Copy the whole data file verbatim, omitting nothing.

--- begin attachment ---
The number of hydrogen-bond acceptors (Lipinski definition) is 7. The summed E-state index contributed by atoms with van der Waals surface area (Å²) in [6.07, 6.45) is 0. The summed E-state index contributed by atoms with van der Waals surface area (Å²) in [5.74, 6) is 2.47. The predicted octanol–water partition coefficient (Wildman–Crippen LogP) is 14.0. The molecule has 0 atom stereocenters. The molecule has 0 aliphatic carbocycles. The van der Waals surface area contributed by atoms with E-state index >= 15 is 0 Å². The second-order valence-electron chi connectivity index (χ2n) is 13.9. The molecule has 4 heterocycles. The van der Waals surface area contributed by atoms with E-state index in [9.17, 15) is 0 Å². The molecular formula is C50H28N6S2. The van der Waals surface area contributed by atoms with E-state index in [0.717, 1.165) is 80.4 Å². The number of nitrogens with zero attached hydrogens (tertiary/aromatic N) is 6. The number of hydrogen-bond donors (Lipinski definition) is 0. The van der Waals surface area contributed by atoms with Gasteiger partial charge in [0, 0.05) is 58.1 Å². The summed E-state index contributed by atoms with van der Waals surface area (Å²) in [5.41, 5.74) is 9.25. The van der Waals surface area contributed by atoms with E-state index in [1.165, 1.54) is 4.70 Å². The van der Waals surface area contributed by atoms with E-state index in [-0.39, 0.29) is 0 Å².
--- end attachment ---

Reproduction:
The number of hydrogen-bond acceptors (Lipinski definition) is 7. The summed E-state index contributed by atoms with van der Waals surface area (Å²) in [6.07, 6.45) is 0. The summed E-state index contributed by atoms with van der Waals surface area (Å²) in [5.74, 6) is 2.47. The predicted octanol–water partition coefficient (Wildman–Crippen LogP) is 14.0. The molecule has 0 atom stereocenters. The molecule has 0 aliphatic carbocycles. The van der Waals surface area contributed by atoms with E-state index >= 15 is 0 Å². The second-order valence-electron chi connectivity index (χ2n) is 13.9. The molecule has 4 heterocycles. The van der Waals surface area contributed by atoms with E-state index in [9.17, 15) is 0 Å². The molecular formula is C50H28N6S2. The van der Waals surface area contributed by atoms with E-state index in [0.717, 1.165) is 80.4 Å². The number of nitrogens with zero attached hydrogens (tertiary/aromatic N) is 6. The number of hydrogen-bond donors (Lipinski definition) is 0. The van der Waals surface area contributed by atoms with Gasteiger partial charge in [0, 0.05) is 58.1 Å². The summed E-state index contributed by atoms with van der Waals surface area (Å²) in [5.41, 5.74) is 9.25. The van der Waals surface area contributed by atoms with E-state index in [1.165, 1.54) is 4.70 Å². The van der Waals surface area contributed by atoms with E-state index in [-0.39, 0.29) is 0 Å².